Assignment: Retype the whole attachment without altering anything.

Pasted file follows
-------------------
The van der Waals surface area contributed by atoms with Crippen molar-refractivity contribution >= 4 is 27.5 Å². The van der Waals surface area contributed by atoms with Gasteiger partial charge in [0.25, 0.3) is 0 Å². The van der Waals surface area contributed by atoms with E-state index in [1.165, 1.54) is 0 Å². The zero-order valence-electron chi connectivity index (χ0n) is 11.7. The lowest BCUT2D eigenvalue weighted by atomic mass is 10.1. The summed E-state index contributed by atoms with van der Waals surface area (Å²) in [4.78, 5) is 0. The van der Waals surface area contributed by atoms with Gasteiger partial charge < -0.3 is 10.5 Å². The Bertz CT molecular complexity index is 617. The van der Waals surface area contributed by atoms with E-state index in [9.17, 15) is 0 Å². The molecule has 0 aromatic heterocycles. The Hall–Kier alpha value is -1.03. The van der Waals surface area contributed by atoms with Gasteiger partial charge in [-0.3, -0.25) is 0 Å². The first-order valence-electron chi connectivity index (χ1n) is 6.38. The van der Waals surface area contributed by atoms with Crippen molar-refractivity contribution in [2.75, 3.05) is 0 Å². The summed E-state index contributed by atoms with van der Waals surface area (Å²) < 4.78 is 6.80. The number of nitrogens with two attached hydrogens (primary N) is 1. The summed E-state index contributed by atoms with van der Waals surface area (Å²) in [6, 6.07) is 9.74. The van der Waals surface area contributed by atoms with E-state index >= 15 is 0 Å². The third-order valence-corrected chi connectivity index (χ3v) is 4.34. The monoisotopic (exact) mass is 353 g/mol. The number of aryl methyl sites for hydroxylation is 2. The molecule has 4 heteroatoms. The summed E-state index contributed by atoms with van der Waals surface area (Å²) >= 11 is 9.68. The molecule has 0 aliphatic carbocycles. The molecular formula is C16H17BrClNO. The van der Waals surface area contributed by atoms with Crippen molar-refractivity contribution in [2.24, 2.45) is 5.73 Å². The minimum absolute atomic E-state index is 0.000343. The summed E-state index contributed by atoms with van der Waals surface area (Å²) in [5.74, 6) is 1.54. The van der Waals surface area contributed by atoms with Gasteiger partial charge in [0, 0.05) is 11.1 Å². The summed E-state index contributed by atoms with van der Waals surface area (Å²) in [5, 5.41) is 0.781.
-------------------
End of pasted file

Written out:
The van der Waals surface area contributed by atoms with Crippen molar-refractivity contribution >= 4 is 27.5 Å². The van der Waals surface area contributed by atoms with Gasteiger partial charge in [0.25, 0.3) is 0 Å². The van der Waals surface area contributed by atoms with E-state index in [1.165, 1.54) is 0 Å². The zero-order valence-electron chi connectivity index (χ0n) is 11.7. The lowest BCUT2D eigenvalue weighted by atomic mass is 10.1. The summed E-state index contributed by atoms with van der Waals surface area (Å²) in [4.78, 5) is 0. The van der Waals surface area contributed by atoms with Gasteiger partial charge < -0.3 is 10.5 Å². The Bertz CT molecular complexity index is 617. The van der Waals surface area contributed by atoms with E-state index in [9.17, 15) is 0 Å². The molecule has 0 aromatic heterocycles. The Hall–Kier alpha value is -1.03. The van der Waals surface area contributed by atoms with Gasteiger partial charge in [-0.3, -0.25) is 0 Å². The first-order valence-electron chi connectivity index (χ1n) is 6.38. The van der Waals surface area contributed by atoms with Crippen molar-refractivity contribution in [2.75, 3.05) is 0 Å². The summed E-state index contributed by atoms with van der Waals surface area (Å²) < 4.78 is 6.80. The number of nitrogens with two attached hydrogens (primary N) is 1. The summed E-state index contributed by atoms with van der Waals surface area (Å²) in [6, 6.07) is 9.74. The van der Waals surface area contributed by atoms with E-state index >= 15 is 0 Å². The third-order valence-corrected chi connectivity index (χ3v) is 4.34. The monoisotopic (exact) mass is 353 g/mol. The number of aryl methyl sites for hydroxylation is 2. The molecule has 4 heteroatoms. The summed E-state index contributed by atoms with van der Waals surface area (Å²) >= 11 is 9.68. The molecule has 0 aliphatic carbocycles. The molecular formula is C16H17BrClNO. The van der Waals surface area contributed by atoms with Crippen molar-refractivity contribution in [2.24, 2.45) is 5.73 Å². The minimum absolute atomic E-state index is 0.000343. The summed E-state index contributed by atoms with van der Waals surface area (Å²) in [5.74, 6) is 1.54. The van der Waals surface area contributed by atoms with Gasteiger partial charge in [0, 0.05) is 11.1 Å². The summed E-state index contributed by atoms with van der Waals surface area (Å²) in [5, 5.41) is 0.781.